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Rishi Sunak used jet for Leeds hospital visit

Time and date:2010-12-5 17:23:32  author:Press center9   source:Press center7  view:  comment:0
Content summary:Critics say the PM's choice of taxpayer-funded transport clashes with his climate pledges. network

Downing Street has defended Prime Minister Rishi Sunak's use of a jet to visit a hospital as "appropriate" given his busy schedule.

His spokesman said flying to Leeds when visiting a healthcare centre was the "most effective use of his time".

But critics say Mr Sunak's choice of taxpayer-funded transport clashes with his pledges to curb climate change.

The 200-mile (321-km) trip from London to Leeds would have taken about two-and-a-quarter hours by train.

Mr Sunak was pictured boarding an RAF plane on Monday morning ahead of his visit to Rutland Healthcare Centre to meet patients and carers, as the NHS is gripped by a winter crisis.

There were no train strikes on Monday, meaning services were running as normal after a wave of walkouts across the sector last week and in December.

On Tuesday, passengers travelling from London to Leeds could buy a return train ticket in standard class for about £100.

Labour mayor of West Yorkshire Tracy Brabin said Mr Sunak's decision to take a jet instead of a train was "a damning verdict on our public transport network" in northern England.

In his speech at the COP27 climate summit last year, Mr Sunak said it was "morally right to honour" the UK's promises on reducing carbon emissions.

The UK has set a legally binding target of achieving net zero carbon emissions by 2050, as part of the global effort to avert the worst effects of climate change.

Air travel accounts for 22% of the UK's total greenhouse gas emissions from transport, and 7% of the UK's total emissions overall.

Green MP Caroline Lucas said the prime minister's use of a plane incurred an "unacceptable cost to both the taxpayer and the climate".

"It is utterly indefensible for Tory ministers to make such short journeys by jet when far cheaper and much less damaging options are readily available," she said.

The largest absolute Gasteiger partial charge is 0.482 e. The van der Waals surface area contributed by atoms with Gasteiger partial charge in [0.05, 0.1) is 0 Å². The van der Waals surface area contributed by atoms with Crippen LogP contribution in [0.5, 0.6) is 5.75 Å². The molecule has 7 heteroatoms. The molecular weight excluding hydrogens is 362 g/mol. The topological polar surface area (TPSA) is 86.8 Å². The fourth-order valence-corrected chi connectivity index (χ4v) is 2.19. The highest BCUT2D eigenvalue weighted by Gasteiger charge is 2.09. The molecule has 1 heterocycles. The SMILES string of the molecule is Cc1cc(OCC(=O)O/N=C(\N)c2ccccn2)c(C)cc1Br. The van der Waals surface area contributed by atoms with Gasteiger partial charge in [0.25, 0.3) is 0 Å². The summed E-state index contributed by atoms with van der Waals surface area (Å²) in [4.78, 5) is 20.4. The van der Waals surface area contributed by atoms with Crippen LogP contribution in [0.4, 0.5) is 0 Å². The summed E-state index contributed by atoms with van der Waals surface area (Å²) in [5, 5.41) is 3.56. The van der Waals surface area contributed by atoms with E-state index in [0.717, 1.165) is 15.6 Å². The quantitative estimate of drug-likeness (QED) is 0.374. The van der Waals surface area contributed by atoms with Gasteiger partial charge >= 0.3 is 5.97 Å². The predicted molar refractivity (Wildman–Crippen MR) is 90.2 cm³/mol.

"This out of touch prime minister has his head in the clouds yet again."

The prime minister was picture boarding one of the RAF's Dassault Falcon 900LX aircraft.

That plane is cited as having fuel consumption of about 260 gallons per hour (consumption figures are generally given in US gallons), according to several aviation websites.

The journey from London to Leeds yesterday took 36 minutes, while the flight back was 37 minutes - according to a flight tracking website.

That's a total of one hour and 13 minutes, which means approximate fuel consumption of 316 gallons or about 1200 litres.

From the government's conversion factors, that would mean emissions of about three tonnes of CO2.

We don't know how many people travelled to Leeds with Mr Sunak. The plane may be laid out to have 14 seats, which would mean 214kg per person for the return journey if it had been full.

The LNER website gives emissions for a return train trip from London to Leeds of 24kg per person.

BBC News asked No 10 whether Mr Sunak offset the emissions from the flight but it would not comment on this.

In a tweet, SNP MP Tommy Sheppard said Mr Sunak's use of a plane made "a mockery of his climate pledges".

Labour's deputy leader, Angela Rayner, said households struggling with living costs would be "rightly angered by this show of extravagance by Rishi Sunak".

The Labour MP urged the prime minister to "come clean about how much taxpayers' money was wasted on this 36-minute plane journey for a three-hour visit at the height of a cost-of-living crisis".

But defending the prime minister, his official spokesman said he used different modes of transport, "enabling him to get around the entirety of the UK when there's a great deal of pressure on his time".

"It will vary on what is the most appropriate use," the spokesman said.

Last year, Mr Sunak was branded "out of touch" after a newspaper report said he had paid more than £10,000 to fly by private helicopter to a Tory dinner in Wales.

Some of Mr Sunak's recent predecessors - including Boris Johnson and David Cameron - also came under scrutiny for using domestic flights.

Mr Johnson was criticised for using planes to travel back from the COP26 climate summit in Glasgow in 2021, and a weekend away with his family in Cornwall in 2022.

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